Beyond Stashing Your Cash
A smart CEO will realize that the company’s bank is more than a place to deposit income and a bill paying service—it is a vital partner for growth.
Most middle-market companies start out with passionate entrepreneurs looking to strike out on their own. Even as those businesses flourish and expand, they frequently remain entrepreneurial in nature. But once a one- or two-person bustling startup expands into a multimillion-dollar operation, the company suddenly faces challenges far beyond the expertise of even the most skilled company founder. As growth continues, the ability of a middle-market CEO to not only recognize these needs, but to enlist outside expertise, is critical to the long-term sustainability of the business. A smart CEO will realize that the company’s bank is more than a place to deposit income and a bill paying service—it is a vital partner for growth.
When it comes to making big decisions, private middle-market companies often do not have the built-in advice and decision-making structure of a board of directors, but outside advisers are available to help company executives mold strategic plans. Accountants, lawyers and even bankers can form a sounding board for the CEO and offer perspectives on best practices for strategic plans, acquisitions, expansions and more. Unsure where to start? Try your financial institution – a built-in, trusted adviser that typically offers free consultation to companies on a variety of issues.
“Accountants, lawyers and even bankers can form a sounding board for the CEO and offer perspectives on best practices for strategic plans, acquisitions, expansions and more.”
Here are a few reasons to begin treating your banker like a company consultant:
- Your growth path will be clearer. Most executives head to the bank once they have determined that a loan, line of credit or other financing is needed to keep the company on track or expand. Simply reacting to a perceived need is not the same as filling a need, however. Including your banker in important conversations on strategic plans or hopes and dreams can help him or her identify any red flags or hurdles and implement steps to fill any gaps well before a loan or credit application is submitted. This helps ensure that you receive input from the bank and have a better understanding of financing options and terms available instead of merely hoping they will fulfill a request for funds.
- They can offer the “family plan.” Full-service banks, unlike a private equity fund or online lender, frequently offer business clients additional valuable resources and integrated services such as treasury management, which can include ACH transfers, wires, merchant services, and customer billing and presentment platforms. Many financial institutions also offer relationship benefits on personal banking products for a business owner. For example, institutions like TD Bank can make connections for an executive with a wealth management team that can consult on investment strategies for the company owner and business, if applicable, or offer relationship discounts on mortgages.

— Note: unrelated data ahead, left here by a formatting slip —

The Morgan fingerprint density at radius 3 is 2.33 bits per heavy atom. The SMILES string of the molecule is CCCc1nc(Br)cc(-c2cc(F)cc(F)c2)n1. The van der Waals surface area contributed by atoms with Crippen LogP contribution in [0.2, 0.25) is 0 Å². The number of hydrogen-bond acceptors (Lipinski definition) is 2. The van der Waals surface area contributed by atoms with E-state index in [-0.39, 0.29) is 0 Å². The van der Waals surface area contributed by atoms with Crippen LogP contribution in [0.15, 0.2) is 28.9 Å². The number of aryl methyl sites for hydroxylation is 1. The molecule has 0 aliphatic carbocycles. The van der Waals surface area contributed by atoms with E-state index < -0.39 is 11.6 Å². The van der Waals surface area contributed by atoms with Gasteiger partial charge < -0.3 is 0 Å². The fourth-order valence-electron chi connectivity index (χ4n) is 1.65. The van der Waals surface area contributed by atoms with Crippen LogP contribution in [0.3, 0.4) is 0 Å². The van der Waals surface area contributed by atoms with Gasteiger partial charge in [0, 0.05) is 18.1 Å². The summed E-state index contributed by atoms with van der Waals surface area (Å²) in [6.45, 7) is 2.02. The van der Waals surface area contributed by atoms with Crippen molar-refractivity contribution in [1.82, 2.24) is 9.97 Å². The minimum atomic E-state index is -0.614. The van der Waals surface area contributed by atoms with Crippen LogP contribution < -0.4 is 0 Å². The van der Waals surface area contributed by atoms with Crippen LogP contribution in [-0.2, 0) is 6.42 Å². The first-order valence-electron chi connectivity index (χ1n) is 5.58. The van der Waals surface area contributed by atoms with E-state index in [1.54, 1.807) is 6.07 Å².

- Staying on track becomes routine. Middle-market companies often operate at warp speed trying to fulfill orders, turn over invoices and cope with staffing demands, but a successful business of any size needs to pause regularly and assess. Visiting your banker quarterly is the most efficient way to ensure business is on track with goals, but even a semi-annual check-in can help uncover potential obstacles to success and provide insight into where the company needs to strategically invest.
- Educational resources abound. A growing company needs tools and information to help protect its assets and implement best practices. Many financial institutions offer free seminars, webinars, whitepapers and more designed to educate on everything from efficiencies and strategies in accounts payable operations to cybersecurity. They also can provide key introductions or referrals to skilled professionals such as attorneys and third-party service providers like customer payment aggregators. Building a relationship with your banker helps ensure you remain informed about upcoming sessions and provides learnings without hefty conference registration fees.
“Treating your bank like a company stakeholder instead of a service provider can provide your management team a boost while benefiting business operations. “
Treating your bank like a company stakeholder instead of a service provider can provide your management team a boost while benefiting business operations. With a financial institution as a partner, middle-market companies are better positioned for success and to wisely manage future financial windfalls.
Chris Giamo is head of Regional Commercial Bank at TD Bank. Headquartered in Cherry Hill, New Jersey, TD Bank is one of the ten largest banks in the United States, offering services to more than 8.9 million customers.